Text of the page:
Measure the diameter of several bullets. taking note of the average and the variations in diameter (between bullets and different orientation of the same bullet-for out-of-round-). Load a round not using the FCD. Measure it's diameter at the bullet, case mouth and below the bullet. Pull the bullet and measure the diameter. Load another round, using the FCD. Measure its diameter at the bullet, case mouth and below the bullet. Slug your bore and measure the slug.

Compare all those dimensions and you will probably be able to tell if the FCD's post-sizing function will 1) be of value to you, 2) be indifferent or 3) hurt your ammo.

If you don't do that with every barrel (bore size), every bullet design (construction, roundness and bullet diameter) and every case design (wall thickness), you are either speculating, guessing or blowing hot air.

My opinion: There are reasons for the Lee FCD and reasons against it. Any blanket endorsement or blanket condemnation is hogwash.

Respectfully,

Lost Sheep

p.s. Yes, BDS-THR, I have not mentioned directly the case-neck tension issue. The FCD can reduce that the tension, which can be a problem and will be difficult to solve. The solution is to remove the post-sizing ring and thus use the FCD only for the purpose its name implies. Crimping only. Tantamount to what you suggest in your post #13. We are in substantial agreement, it seems.

Note: This is the function of the FCD for typical handgun cases. For bottlenecked cases the FCD is a completely different design.

see also
http://thefiringline.com/forums/showthread.php?t=438588

Last edited by Lost Sheep; July 4, 2012 at 04:29 PM.
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Old July 4, 2012, 04:31 PM   #18
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"If I am reloading ammunition that requires a post sizing die to chamber it, then I need to learn how to set up my dies correctly and make sure the components are within spec.
I am not a high volume reloader so for me I have no need to post size, but I can see the need for a reloader that cannot check components do to the quantity.
I have been reloading 45acp for over 20 yrs w/o a FCD never had a problem that a FCD would fix."


I agree 100%. I guess I've learned to adjust my dies correctly, 'cause I don't have any chambering problems (which is the only reason I can think of for the FCD). I always use the "thunk test" for my 45 ACP and 9MM, and adjust my dies if needed.
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Old July 4, 2012, 04:46 PM   #19
Lost Sheep
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I only agree 75%. Here's why.

Quote:
Originally Posted by mikld
I agree 100%. I guess I've learned to adjust my dies correctly, 'cause I don't have any chambering problems (which is the only reason I can think of for the FCD). I always use the "thunk test" for my 45 ACP and 9MM, and adjust my dies if needed.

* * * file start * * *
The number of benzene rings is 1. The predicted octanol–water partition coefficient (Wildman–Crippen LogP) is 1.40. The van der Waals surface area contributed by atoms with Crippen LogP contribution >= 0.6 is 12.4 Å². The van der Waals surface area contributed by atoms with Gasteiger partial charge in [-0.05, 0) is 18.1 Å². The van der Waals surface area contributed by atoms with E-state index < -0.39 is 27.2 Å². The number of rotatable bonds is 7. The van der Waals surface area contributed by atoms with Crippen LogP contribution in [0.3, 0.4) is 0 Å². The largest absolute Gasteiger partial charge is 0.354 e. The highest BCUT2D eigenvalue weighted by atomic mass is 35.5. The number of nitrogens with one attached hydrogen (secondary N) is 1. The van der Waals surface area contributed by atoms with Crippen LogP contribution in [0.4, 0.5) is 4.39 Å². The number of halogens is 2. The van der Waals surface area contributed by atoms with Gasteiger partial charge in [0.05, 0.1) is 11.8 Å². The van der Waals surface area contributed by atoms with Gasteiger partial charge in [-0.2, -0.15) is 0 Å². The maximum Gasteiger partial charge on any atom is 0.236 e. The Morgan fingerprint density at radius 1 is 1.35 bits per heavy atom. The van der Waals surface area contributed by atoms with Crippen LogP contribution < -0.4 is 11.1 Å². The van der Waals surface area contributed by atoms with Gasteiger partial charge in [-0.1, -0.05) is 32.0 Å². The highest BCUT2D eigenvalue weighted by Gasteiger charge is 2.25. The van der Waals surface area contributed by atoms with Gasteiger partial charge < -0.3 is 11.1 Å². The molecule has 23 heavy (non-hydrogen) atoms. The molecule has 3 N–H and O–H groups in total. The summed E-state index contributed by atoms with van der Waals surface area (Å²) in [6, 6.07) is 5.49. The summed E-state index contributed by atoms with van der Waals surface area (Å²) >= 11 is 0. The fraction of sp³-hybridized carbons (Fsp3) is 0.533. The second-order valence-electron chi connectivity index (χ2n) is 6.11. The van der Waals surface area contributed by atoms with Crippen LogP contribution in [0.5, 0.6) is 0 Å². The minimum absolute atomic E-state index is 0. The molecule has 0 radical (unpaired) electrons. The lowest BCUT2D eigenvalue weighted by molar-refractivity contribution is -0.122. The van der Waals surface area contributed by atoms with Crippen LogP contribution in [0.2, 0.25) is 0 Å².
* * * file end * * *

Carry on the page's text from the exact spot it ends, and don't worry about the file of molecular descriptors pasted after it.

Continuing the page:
I only agree 75%. Here's why.

Some people find that crimping (whether taper crimp or roll crimp) on a stationary bullet to be preferable to crimping on a bullet that is still being seated deeper as the crimp is being applied.

Aside from the obvious reason of simpler adjustment of the dies, avoidance of shaving lead (or gilding metal) from the sides of the bullet and crumpling the case walls are two more reasons that come immediately to mind.

Aside from those reasons (and the post-sizing that we have been discussing), the 4th die is unnecessary. But some people like it anyway.

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Old July 4, 2012, 04:50 PM   #20
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Excellant post Lost Sheep.

As I posted on another forum, one of my pet peeves are those that believe in blanket statements.

There are exceptions to this but then we're not to discuss those here.
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Old July 4, 2012, 05:57 PM   #21
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JCWIT my thoughts also

I learned long ago not to make a blanket statement about anything. I use the Lee Factory Crimping die as a crimping die. I am looking for the extra bit of pressure to build in the case before the bullet in propelled down the barrel toward the target. I can't talk about swaging bullets as I don't cast bullets. I can say I do adjust my dies to archive the best results I can from my components and weapon. My reloading equipment is all Lee it works well for me, For each caliber I load my die are set in their own turret so setting up to reload is simple. But I do check ajustment often enough just to make sure things are as they should. Like everyone else I am looking for the best results for my reloads I can archive. Just my opinion,